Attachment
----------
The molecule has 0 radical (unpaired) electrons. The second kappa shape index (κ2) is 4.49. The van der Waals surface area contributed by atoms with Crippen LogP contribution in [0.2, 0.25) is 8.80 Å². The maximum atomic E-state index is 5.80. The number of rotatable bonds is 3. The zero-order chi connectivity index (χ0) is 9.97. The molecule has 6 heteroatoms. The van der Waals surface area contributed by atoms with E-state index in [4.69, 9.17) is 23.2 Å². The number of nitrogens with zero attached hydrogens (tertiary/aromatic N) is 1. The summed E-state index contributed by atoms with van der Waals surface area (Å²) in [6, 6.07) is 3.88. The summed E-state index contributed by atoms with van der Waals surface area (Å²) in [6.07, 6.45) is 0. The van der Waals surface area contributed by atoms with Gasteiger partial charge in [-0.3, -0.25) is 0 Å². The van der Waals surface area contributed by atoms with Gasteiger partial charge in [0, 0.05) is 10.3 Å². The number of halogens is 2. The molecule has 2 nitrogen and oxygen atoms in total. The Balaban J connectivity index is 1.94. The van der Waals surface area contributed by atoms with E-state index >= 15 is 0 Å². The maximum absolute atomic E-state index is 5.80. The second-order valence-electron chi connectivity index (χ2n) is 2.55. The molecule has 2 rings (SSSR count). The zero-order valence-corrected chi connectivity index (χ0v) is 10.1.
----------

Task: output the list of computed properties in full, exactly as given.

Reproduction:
The molecule has 0 radical (unpaired) electrons. The second kappa shape index (κ2) is 4.49. The van der Waals surface area contributed by atoms with Crippen LogP contribution in [0.2, 0.25) is 8.80 Å². The maximum atomic E-state index is 5.80. The number of rotatable bonds is 3. The zero-order chi connectivity index (χ0) is 9.97. The molecule has 6 heteroatoms. The van der Waals surface area contributed by atoms with E-state index in [4.69, 9.17) is 23.2 Å². The number of nitrogens with zero attached hydrogens (tertiary/aromatic N) is 1. The summed E-state index contributed by atoms with van der Waals surface area (Å²) in [6, 6.07) is 3.88. The summed E-state index contributed by atoms with van der Waals surface area (Å²) in [6.07, 6.45) is 0. The van der Waals surface area contributed by atoms with Gasteiger partial charge in [-0.3, -0.25) is 0 Å². The van der Waals surface area contributed by atoms with Gasteiger partial charge in [0, 0.05) is 10.3 Å². The number of halogens is 2. The molecule has 2 nitrogen and oxygen atoms in total. The Balaban J connectivity index is 1.94. The van der Waals surface area contributed by atoms with E-state index >= 15 is 0 Å². The maximum absolute atomic E-state index is 5.80. The second-order valence-electron chi connectivity index (χ2n) is 2.55. The molecule has 2 rings (SSSR count). The zero-order valence-corrected chi connectivity index (χ0v) is 10.1.